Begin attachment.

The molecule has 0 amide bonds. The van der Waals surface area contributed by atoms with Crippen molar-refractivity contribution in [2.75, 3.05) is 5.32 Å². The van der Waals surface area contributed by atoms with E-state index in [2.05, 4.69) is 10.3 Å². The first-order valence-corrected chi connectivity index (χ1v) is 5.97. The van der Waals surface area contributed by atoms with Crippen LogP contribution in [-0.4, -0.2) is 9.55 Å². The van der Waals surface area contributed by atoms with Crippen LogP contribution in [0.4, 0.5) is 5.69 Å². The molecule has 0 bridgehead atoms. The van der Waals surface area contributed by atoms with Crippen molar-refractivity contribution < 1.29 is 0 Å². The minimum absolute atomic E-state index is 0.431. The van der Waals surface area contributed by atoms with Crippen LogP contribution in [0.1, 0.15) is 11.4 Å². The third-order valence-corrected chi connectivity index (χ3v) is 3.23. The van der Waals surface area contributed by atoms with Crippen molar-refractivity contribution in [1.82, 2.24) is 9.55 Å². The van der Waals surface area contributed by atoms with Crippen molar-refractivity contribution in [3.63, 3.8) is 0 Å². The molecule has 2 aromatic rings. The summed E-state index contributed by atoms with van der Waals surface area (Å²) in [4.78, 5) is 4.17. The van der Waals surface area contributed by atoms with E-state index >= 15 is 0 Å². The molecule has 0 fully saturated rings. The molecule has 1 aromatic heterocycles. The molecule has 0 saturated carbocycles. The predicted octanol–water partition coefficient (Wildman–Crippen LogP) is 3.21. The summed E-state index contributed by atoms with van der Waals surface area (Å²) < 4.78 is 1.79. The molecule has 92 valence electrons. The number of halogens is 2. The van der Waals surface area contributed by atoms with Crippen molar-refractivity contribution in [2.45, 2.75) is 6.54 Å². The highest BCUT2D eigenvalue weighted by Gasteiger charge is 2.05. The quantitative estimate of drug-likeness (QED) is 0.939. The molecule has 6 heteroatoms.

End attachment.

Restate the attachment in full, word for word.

The molecule has 0 amide bonds. The van der Waals surface area contributed by atoms with Crippen molar-refractivity contribution in [2.75, 3.05) is 5.32 Å². The van der Waals surface area contributed by atoms with E-state index in [2.05, 4.69) is 10.3 Å². The first-order valence-corrected chi connectivity index (χ1v) is 5.97. The van der Waals surface area contributed by atoms with Crippen LogP contribution in [-0.4, -0.2) is 9.55 Å². The van der Waals surface area contributed by atoms with Crippen LogP contribution in [0.4, 0.5) is 5.69 Å². The molecule has 0 bridgehead atoms. The van der Waals surface area contributed by atoms with Crippen molar-refractivity contribution < 1.29 is 0 Å². The minimum absolute atomic E-state index is 0.431. The van der Waals surface area contributed by atoms with Crippen LogP contribution in [0.1, 0.15) is 11.4 Å². The third-order valence-corrected chi connectivity index (χ3v) is 3.23. The van der Waals surface area contributed by atoms with Crippen molar-refractivity contribution in [1.82, 2.24) is 9.55 Å². The van der Waals surface area contributed by atoms with Crippen molar-refractivity contribution in [3.63, 3.8) is 0 Å². The molecule has 2 aromatic rings. The summed E-state index contributed by atoms with van der Waals surface area (Å²) in [4.78, 5) is 4.17. The van der Waals surface area contributed by atoms with E-state index >= 15 is 0 Å². The molecule has 0 fully saturated rings. The molecule has 1 aromatic heterocycles. The molecule has 0 saturated carbocycles. The predicted octanol–water partition coefficient (Wildman–Crippen LogP) is 3.21. The summed E-state index contributed by atoms with van der Waals surface area (Å²) < 4.78 is 1.79. The molecule has 92 valence electrons. The number of halogens is 2. The van der Waals surface area contributed by atoms with Crippen molar-refractivity contribution in [2.45, 2.75) is 6.54 Å². The highest BCUT2D eigenvalue weighted by Gasteiger charge is 2.05. The quantitative estimate of drug-likeness (QED) is 0.939. The molecule has 6 heteroatoms.